Folk in Lancashire are used to rain and so it was no surprise that on the morning of Saturday 18th May the heavens opened as a group of RE enthusiasts, led by Prof Brian Gates set off to visit 20 sites that could stimulate enquiry into religion, belief and values. The University of Cumbria, Lancashire SACRE, local Churches, Lancashire teachers, Lancaster Hindus and the RE Council were all represented in our merry band. Our banners allowed members of the general public to ask about Religious Education as we walked through the city of Lancaster and ask they did!
The route began in front of the Town Hall in Dalton Square. At its centre is the Queen Victoria statue with its female figures representing in turn specific values that are fundamental to human flourishing – Wisdom, Justice, Truth and Freedom. On to the War Memorial a bleak reminder of the power of beliefs. Our next focus was Lancaster Baptist Church, a home base here for one of the earliest Protestant denominations which began over 400 years ago in Amsterdam and moved to England in 1612. Cornerstone Centre, attached to Wesley House, has grown within the Methodist Church, established on this site (once the location of a Dominican Friary) in 1805, one of several Methodist chapels in Lancaster. At Lancaster & District Homeless Action Service walkers considered the importance of support for such groups and that 50% of funds raised that morning would go to help their work. The local Polish community was represented by Church of Our Lady, Queen of Poland. Pressing on uphill and over the canal bridge, discussing RE matters as we walked, the intrepid group reached St Peter’s RC Cathedral complete with its martyrs’ memorial window for the 15 who were killed in 16th century Lancaster for their belief in the authority of Rome.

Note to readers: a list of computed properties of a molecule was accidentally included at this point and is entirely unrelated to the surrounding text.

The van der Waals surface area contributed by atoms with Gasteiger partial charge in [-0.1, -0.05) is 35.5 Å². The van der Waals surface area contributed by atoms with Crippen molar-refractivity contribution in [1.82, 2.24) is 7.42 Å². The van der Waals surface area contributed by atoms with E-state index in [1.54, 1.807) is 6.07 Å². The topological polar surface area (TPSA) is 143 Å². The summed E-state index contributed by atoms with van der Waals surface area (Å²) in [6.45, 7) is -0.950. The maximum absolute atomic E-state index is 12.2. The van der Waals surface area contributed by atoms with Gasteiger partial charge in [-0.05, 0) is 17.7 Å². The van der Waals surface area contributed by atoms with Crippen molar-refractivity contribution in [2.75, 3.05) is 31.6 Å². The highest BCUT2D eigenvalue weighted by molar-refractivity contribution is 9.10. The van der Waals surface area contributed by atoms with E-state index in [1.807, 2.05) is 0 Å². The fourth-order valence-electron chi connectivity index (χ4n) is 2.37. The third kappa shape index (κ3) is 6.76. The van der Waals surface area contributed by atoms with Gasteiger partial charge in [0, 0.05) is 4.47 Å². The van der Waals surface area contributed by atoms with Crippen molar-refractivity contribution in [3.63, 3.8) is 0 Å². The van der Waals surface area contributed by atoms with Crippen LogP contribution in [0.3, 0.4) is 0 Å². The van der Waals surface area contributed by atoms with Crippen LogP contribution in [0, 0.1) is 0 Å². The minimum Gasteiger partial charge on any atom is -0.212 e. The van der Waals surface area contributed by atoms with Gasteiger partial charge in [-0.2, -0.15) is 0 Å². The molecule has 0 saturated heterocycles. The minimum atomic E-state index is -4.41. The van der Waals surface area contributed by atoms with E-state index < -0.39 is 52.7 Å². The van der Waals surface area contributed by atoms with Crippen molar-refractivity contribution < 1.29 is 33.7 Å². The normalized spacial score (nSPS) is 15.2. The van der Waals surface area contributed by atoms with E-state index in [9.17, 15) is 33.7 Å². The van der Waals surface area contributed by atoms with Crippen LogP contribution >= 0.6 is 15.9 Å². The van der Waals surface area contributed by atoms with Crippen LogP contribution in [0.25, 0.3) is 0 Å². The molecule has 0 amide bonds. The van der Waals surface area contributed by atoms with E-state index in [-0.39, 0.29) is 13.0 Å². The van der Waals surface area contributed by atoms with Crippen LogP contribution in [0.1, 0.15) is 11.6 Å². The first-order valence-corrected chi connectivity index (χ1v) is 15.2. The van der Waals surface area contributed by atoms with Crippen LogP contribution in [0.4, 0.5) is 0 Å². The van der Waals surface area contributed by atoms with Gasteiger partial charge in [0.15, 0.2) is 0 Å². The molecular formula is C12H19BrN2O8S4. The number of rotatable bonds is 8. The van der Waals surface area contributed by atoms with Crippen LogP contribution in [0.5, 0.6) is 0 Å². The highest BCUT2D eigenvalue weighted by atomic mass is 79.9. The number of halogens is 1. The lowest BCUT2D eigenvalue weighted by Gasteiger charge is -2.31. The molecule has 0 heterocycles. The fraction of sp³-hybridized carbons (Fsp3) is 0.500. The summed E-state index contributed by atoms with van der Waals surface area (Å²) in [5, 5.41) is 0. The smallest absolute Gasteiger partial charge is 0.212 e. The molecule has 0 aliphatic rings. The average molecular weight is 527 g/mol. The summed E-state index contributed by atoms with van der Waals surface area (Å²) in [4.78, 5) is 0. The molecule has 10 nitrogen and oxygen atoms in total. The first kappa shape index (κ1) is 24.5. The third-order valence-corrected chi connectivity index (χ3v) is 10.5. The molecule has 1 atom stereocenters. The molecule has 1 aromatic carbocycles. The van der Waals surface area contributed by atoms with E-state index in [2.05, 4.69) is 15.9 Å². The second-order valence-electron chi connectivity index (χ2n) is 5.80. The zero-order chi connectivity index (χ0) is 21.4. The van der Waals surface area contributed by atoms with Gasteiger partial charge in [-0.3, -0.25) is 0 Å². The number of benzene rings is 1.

At Lancaster Infirmary, with its sculpted mural of the Good Samaritan, the group reflected on how doctors and nurses all have their individual beliefs about the meaning of life and death. At the Magistrates Court we considered how JPs’ public service activity might be motivated by deepest beliefs, and commitment to respecting the religious sensibilities of all those being tried. The youth centre and meeting place of St Thomas’ Church was our next venue with its informal and enthusiastic expression of beliefs. We were then welcomed into Chenrezig Buddhist Centre, the Lancaster base of the Manjushri Buddhist community in Ulverston. On to the Lancaster Islamic Society, Masjid e Noor where a warm reception encouraged our steps and resolve. The peace of the Friends Meeting House further inspired our happy group who, by this time, had bonded and appreciated Brian’s words of wisdom. At the Priory Church of St Mary we bade a reluctant farewell to one another – all agreeing we had learned much and were determined to find further ways to support RE.
This was also the launch event of the ‘Lancaster RE Walk', the support booklet for which is available in Lancaster Library. We intend that this should now gain increasing momentum over the next two months. We're promoting it in several ways including with a poster which is being widely circulated.